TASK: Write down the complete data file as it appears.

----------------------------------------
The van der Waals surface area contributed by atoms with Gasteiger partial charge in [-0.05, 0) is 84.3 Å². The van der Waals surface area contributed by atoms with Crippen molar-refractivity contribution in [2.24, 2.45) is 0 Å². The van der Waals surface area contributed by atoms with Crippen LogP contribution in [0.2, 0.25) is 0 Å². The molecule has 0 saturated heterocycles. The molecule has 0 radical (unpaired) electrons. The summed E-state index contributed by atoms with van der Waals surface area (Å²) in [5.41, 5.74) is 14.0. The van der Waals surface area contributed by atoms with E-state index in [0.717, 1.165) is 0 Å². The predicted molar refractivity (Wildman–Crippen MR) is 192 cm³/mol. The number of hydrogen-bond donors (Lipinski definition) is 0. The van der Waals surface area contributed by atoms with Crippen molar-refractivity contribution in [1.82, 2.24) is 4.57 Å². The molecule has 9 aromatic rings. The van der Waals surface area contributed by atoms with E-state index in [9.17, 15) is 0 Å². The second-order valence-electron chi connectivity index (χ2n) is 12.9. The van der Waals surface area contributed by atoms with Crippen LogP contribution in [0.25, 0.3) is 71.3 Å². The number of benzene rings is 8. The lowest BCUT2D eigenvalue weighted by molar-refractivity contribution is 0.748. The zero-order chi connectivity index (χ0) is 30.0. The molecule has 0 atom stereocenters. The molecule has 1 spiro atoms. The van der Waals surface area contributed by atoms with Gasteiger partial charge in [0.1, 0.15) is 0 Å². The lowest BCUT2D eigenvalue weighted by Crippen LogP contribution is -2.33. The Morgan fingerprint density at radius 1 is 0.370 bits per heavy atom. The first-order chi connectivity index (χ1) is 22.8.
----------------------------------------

The van der Waals surface area contributed by atoms with Gasteiger partial charge in [-0.05, 0) is 84.3 Å². The van der Waals surface area contributed by atoms with Crippen molar-refractivity contribution in [2.24, 2.45) is 0 Å². The van der Waals surface area contributed by atoms with Crippen LogP contribution in [0.2, 0.25) is 0 Å². The molecule has 0 saturated heterocycles. The molecule has 0 radical (unpaired) electrons. The summed E-state index contributed by atoms with van der Waals surface area (Å²) in [5.41, 5.74) is 14.0. The van der Waals surface area contributed by atoms with E-state index in [0.717, 1.165) is 0 Å². The predicted molar refractivity (Wildman–Crippen MR) is 192 cm³/mol. The number of hydrogen-bond donors (Lipinski definition) is 0. The van der Waals surface area contributed by atoms with Crippen molar-refractivity contribution in [1.82, 2.24) is 4.57 Å². The molecule has 9 aromatic rings. The van der Waals surface area contributed by atoms with E-state index in [9.17, 15) is 0 Å². The second-order valence-electron chi connectivity index (χ2n) is 12.9. The van der Waals surface area contributed by atoms with Crippen LogP contribution in [0.25, 0.3) is 71.3 Å². The number of benzene rings is 8. The lowest BCUT2D eigenvalue weighted by molar-refractivity contribution is 0.748. The zero-order chi connectivity index (χ0) is 30.0. The molecule has 0 atom stereocenters. The molecule has 1 spiro atoms. The van der Waals surface area contributed by atoms with Gasteiger partial charge in [0.1, 0.15) is 0 Å². The lowest BCUT2D eigenvalue weighted by Crippen LogP contribution is -2.33. The Morgan fingerprint density at radius 1 is 0.370 bits per heavy atom. The first-order chi connectivity index (χ1) is 22.8.